I called to see if John Williamson (of Williamson’s Sugar House) was boiling this past weekend at his sugarhouse on the White Creek road on the west side of North Bennington. Sure enough, it was his third day at the arch. The season began on February 26 for him this year, which is two weeks earlier than it used to be, he says. His father kept records. And so did his father, beginning in 1939, at the same farm (climatologists, take note!). Calendars hang on the wall, one on top of the other. John draws some aside, and we are suddenly back in 1957 (who needs a melting clock?). 

He tells me what it was like when the pandemic hit. “No pancake breakfast on Maple Weekend, for one thing. That’s usually a big event with friends, family, customers, visitors, towards the end of the season. At the time we were worried about reaching buyers for our 550 gallons of syrup. But people know us. Half of what we produce goes to local customers, with a system of “contactless” buying. The other half has travelled by mail.”

“One day I took 17 boxes to the Post Office. Christmas was crazy,” adds Melissa Williamson, John’s wife and partner in the business. She also runs the sugarhouse’s Facebook page and gets referrals through the Bennington Blotter page. 

Williamson's Sugar House in North Bennington, Vermont.
Williamson’s Sugar House in North Bennington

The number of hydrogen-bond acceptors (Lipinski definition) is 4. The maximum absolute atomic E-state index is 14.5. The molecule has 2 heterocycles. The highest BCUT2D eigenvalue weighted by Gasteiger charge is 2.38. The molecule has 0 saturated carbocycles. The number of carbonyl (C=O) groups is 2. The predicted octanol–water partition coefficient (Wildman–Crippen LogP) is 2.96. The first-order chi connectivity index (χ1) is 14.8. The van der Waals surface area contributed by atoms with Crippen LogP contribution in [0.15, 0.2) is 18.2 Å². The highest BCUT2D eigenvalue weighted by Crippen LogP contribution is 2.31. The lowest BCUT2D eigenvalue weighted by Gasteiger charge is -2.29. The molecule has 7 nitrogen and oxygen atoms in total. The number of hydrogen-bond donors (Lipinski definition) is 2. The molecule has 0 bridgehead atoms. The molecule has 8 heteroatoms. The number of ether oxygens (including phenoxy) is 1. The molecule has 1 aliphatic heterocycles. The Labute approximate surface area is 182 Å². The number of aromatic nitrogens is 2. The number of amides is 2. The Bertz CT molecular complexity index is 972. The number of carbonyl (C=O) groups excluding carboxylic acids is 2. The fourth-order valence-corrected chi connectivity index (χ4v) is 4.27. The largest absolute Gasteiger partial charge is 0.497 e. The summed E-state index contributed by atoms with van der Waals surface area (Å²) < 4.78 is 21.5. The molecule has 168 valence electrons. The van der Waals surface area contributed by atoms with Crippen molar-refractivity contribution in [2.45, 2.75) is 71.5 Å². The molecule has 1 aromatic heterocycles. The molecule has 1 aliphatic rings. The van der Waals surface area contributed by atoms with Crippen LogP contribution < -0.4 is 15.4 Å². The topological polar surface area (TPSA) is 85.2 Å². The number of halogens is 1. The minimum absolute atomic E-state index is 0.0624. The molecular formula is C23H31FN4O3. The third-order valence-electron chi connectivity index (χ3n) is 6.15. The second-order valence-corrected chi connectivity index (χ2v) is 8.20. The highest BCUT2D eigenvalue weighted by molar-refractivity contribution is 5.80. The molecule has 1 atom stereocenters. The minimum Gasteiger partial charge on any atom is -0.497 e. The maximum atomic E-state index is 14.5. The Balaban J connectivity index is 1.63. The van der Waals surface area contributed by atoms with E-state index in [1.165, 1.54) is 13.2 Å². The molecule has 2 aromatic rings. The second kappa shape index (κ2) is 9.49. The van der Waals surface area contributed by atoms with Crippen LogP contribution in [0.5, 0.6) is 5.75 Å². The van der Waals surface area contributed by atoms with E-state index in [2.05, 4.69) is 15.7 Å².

Williamson recharges the fire with three-foot-long bolts of seasoned split wood, then relaxes and tells me that last year someone took a jug of his syrup to the Pope, who loved it, no kidding. Covid or no Covid, one thing is certain: the fresh, warm syrup Williamson gives me to taste in a small paper cup is sweet, buttery, with intense aromas of vanilla and caramel. It’s as close to heaven as the rest of us are likely to get.

Retail Maple

If you can’t get to a sugarhouse, there are places to get Vermont maple syrup right in town. Maple products loom large at Bringing You Vermont, right on Main St. Co-owner Heather Hassett points to maple as a bright spot in what has been a tough year for retail. “Especially now, people want to support the makers of Vermont products and the mom-and-pop stores like ours that sell them. There’s a greater awareness now of where food comes from and an appreciation for the people that provide it. Customers want the human connection. The maple products we sell are produced by relatively small family operations. No matter where you get your waffles, there’s an emotional connection to people and the land when you pour on the Vermont maple syrup. In the time of Covid, as we’ve had to live more distantly, that connection has only gotten stronger.”

Hassett sells maple products from a number of local and regional Vermont producers, including syrup from Corse Farm in Whitingham and the Mears family in Arlington. She also does a brisk business in new and adventurous versions of maple: ginger-infused syrup from Runamok Maple in Fairfax, smoked maple syrup from Sugar Bob’s Finest Kind in Rutland, and maple mixtures with chile peppers for use as a sauce from Benito’s in Morrisville. For traditional maple candies, too, demand has never been stronger. All their maple products are available by mail and are popular in gift baskets. How to order? “Just call,” says Hassett.

More Places to Visit and/or Buy Maple Syrup

– Phil Holland, a resident of Pownal, is the author of Robert Frost in Bennington County.

Photos in this post were taken by Phil at Williamson’s Sugar House in North Bennington, Vermont